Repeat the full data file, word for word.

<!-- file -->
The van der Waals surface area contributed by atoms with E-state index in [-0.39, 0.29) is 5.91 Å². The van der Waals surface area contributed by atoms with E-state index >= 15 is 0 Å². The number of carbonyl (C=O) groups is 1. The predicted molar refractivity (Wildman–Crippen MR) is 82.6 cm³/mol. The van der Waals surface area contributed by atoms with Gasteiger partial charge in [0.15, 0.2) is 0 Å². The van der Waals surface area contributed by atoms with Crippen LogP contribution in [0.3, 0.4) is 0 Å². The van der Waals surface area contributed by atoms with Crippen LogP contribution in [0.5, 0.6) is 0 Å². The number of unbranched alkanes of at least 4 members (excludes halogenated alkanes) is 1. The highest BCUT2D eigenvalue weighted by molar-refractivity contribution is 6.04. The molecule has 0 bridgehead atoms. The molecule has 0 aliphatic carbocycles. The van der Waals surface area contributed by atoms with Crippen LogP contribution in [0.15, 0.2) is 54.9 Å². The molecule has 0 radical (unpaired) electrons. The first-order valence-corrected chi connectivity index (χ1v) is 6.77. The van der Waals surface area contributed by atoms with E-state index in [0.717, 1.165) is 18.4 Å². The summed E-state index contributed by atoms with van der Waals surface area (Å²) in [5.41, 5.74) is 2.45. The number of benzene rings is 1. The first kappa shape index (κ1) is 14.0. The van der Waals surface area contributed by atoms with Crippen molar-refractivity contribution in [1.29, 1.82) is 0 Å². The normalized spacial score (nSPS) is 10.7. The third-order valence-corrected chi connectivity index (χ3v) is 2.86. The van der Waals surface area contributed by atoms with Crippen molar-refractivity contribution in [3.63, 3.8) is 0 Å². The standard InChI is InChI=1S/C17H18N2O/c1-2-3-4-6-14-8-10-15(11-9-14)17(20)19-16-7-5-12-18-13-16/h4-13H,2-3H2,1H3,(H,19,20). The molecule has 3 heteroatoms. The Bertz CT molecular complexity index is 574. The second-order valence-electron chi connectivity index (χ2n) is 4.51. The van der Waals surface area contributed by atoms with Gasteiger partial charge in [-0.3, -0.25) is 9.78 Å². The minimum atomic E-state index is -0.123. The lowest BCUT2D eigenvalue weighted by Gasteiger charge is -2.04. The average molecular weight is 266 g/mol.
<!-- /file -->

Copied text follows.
The van der Waals surface area contributed by atoms with E-state index in [-0.39, 0.29) is 5.91 Å². The van der Waals surface area contributed by atoms with E-state index >= 15 is 0 Å². The number of carbonyl (C=O) groups is 1. The predicted molar refractivity (Wildman–Crippen MR) is 82.6 cm³/mol. The van der Waals surface area contributed by atoms with Gasteiger partial charge in [0.15, 0.2) is 0 Å². The van der Waals surface area contributed by atoms with Crippen LogP contribution in [0.3, 0.4) is 0 Å². The van der Waals surface area contributed by atoms with Crippen LogP contribution in [0.5, 0.6) is 0 Å². The number of unbranched alkanes of at least 4 members (excludes halogenated alkanes) is 1. The highest BCUT2D eigenvalue weighted by molar-refractivity contribution is 6.04. The molecule has 0 bridgehead atoms. The molecule has 0 aliphatic carbocycles. The van der Waals surface area contributed by atoms with Crippen LogP contribution in [0.15, 0.2) is 54.9 Å². The molecule has 0 radical (unpaired) electrons. The first-order valence-corrected chi connectivity index (χ1v) is 6.77. The van der Waals surface area contributed by atoms with E-state index in [0.717, 1.165) is 18.4 Å². The summed E-state index contributed by atoms with van der Waals surface area (Å²) in [5.41, 5.74) is 2.45. The number of benzene rings is 1. The first kappa shape index (κ1) is 14.0. The van der Waals surface area contributed by atoms with Crippen molar-refractivity contribution in [1.29, 1.82) is 0 Å². The normalized spacial score (nSPS) is 10.7. The third-order valence-corrected chi connectivity index (χ3v) is 2.86. The van der Waals surface area contributed by atoms with Crippen molar-refractivity contribution in [3.63, 3.8) is 0 Å². The standard InChI is InChI=1S/C17H18N2O/c1-2-3-4-6-14-8-10-15(11-9-14)17(20)19-16-7-5-12-18-13-16/h4-13H,2-3H2,1H3,(H,19,20). The molecule has 3 heteroatoms. The Bertz CT molecular complexity index is 574. The second-order valence-electron chi connectivity index (χ2n) is 4.51. The van der Waals surface area contributed by atoms with Gasteiger partial charge in [-0.3, -0.25) is 9.78 Å². The minimum atomic E-state index is -0.123. The lowest BCUT2D eigenvalue weighted by Gasteiger charge is -2.04. The average molecular weight is 266 g/mol.